Handling AEs

Jun 16 2014 Published by under [Education&Careers]

In the journals I typically read, there's no real rhyme or reason behind whether or not the handling Associate Editors are identified to readers. Sometimes the information is in the online documentation and not in the print version, but it's usually all or nothing. The journal I am an AE for does not give out this information, but there's only a hand-full of AEs in each subfield.

I'm curious whether people ever pay attention to that information. Do you think it makes AEs more careful about what the approve for print? Are there other ramifications of doing this?

3 responses so far

  • anon says:

    I think a lot of people look at who the AE was, for both their own and other's papers. When the AEs are identified it makes them "own" their decision to have the paper published.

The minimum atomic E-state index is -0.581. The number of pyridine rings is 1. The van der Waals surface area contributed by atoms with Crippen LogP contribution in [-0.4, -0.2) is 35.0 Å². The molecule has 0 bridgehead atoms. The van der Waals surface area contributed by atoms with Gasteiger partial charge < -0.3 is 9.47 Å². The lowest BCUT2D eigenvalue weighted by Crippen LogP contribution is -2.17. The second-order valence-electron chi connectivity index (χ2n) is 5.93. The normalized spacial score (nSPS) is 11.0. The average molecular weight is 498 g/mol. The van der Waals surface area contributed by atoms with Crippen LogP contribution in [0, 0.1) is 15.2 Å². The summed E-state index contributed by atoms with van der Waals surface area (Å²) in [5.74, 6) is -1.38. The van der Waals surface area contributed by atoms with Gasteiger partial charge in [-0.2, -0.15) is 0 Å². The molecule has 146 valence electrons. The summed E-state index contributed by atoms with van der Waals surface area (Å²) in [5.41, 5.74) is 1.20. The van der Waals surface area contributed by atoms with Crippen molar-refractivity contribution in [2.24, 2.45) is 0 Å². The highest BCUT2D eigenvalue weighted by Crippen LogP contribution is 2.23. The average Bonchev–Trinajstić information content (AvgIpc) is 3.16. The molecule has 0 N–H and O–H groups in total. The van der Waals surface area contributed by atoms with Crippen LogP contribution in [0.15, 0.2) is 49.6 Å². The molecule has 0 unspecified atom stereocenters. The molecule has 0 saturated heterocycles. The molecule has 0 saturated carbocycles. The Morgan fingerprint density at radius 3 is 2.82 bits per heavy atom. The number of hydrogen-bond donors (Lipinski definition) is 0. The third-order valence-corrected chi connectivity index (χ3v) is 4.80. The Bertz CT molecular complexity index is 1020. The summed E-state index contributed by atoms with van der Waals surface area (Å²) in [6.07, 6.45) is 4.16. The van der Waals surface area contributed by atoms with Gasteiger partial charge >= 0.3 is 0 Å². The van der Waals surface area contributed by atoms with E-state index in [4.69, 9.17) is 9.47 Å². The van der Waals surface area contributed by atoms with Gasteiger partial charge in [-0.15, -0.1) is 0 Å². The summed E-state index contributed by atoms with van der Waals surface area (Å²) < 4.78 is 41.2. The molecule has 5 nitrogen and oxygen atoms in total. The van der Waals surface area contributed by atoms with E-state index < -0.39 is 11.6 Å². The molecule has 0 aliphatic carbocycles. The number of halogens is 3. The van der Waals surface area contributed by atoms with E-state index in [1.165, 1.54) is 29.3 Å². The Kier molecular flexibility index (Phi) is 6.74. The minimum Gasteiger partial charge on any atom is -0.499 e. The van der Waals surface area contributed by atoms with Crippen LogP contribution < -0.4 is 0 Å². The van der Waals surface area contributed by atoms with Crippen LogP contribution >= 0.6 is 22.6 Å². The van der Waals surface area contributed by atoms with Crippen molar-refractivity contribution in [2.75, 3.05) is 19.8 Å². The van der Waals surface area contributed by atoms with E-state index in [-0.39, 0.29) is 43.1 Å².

• Dan says:

    I like to look at who has handled what sorts of papers in the past when I submit to a journal. My view of who is most appropriate might not be the same as someone who take a cursory read of the manuscript to assign it to an AE.

  • pyrope says:

    I have a journal that I submit to regularly that keeps AE identities blind and I wish they didn't because I've had both great and not-so-great experiences that might be repeatable/avoidable if I could make a more informed decision on AE preferences when submitting.
    The journal that I AE for publishes names, and I like that for the reasons anon states - holds us accountable and increases transparency.

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